CTA Ruling: Cat Allergy is a Disability

Last year, Air Canada announced that it would allow cats and small dogs to ride in the passenger cabin of its aircraft (WestJet already allowed cats, dogs, birds and rabbits in its aircraft).  As mentioned in our blog post of November 30, 2009, asthma and allergy sufferers reacted negatively to the announcement and the Canadian Lung Association commenced a “Say No to Pets on Planes” campaign. The Canadian Transportation Agency (“CTA”) recently issued a decision in response to complaints made by three individuals with severe cat allergies.  The CTA found that all three complainants were persons with disabilities and that the pet policies of Air Canada, Jazz and WestJet impacted the three passengers’ ability to travel by air.

In 2002, the CTA ruled that while an allergy per se is not a “disability”, there may be some individuals whose allergies do constitute a disability.  Therefore, the CTA deals with allergy complaints on a case-by-case basis.

All three complainants argued that the airlines’ pet policies should be disallowed.  One of the complainants requested that she be given priority over cats, meaning that cats should not be allowed in the cabin of aircraft for which she holds a ticket.  She also argued that she should be alerted prior to booking if a cat is scheduled to be carried on the flight in question.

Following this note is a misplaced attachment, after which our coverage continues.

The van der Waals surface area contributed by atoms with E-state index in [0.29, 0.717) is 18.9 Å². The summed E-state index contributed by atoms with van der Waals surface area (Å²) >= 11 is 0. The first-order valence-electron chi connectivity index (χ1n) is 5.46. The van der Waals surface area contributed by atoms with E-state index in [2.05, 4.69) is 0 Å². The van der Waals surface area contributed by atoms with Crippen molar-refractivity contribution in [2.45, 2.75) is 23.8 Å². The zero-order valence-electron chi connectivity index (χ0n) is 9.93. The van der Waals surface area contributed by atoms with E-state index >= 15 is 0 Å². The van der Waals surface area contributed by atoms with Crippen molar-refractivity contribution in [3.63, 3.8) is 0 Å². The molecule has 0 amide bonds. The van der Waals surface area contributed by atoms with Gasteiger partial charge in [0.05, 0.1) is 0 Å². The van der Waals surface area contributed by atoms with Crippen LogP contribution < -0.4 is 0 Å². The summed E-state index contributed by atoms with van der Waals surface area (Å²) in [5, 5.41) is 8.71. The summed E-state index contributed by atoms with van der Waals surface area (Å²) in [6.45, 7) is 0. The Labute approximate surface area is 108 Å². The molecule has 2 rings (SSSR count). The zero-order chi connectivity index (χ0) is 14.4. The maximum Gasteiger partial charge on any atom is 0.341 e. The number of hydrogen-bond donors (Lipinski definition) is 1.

After examining the complainants’ medical evidence and considering the submissions of the airlines, the CTA ruled that all three complainants experienced both “activity limitations” and “participation restrictions”.  An activity limitation may be found after considering the difference, in quality or quantity, between a person with the health condition performing an activity and a person without the health condition performing an activity.  A participation restriction may be found after comparing a disabled individual’s participation in a certain situation/environment with the participation of an individual without a disability.

Now that the CTA has ruled the three complainants are disabled, the next step is for the CTA to examine whether the airlines’ policies constitute an “obstacle” to the complainants’ mobility.  The CTA will then consider whether the “obstacle” is undue and whether the airlines must accommodate the complainants.

Although this ruling only deals with cat allergies, the CTA wants the airlines and the complainants to agree that the CTA expand its investigation to include a thorough review of the airlines’ policies on the carriage of other pets in aircraft cabins.

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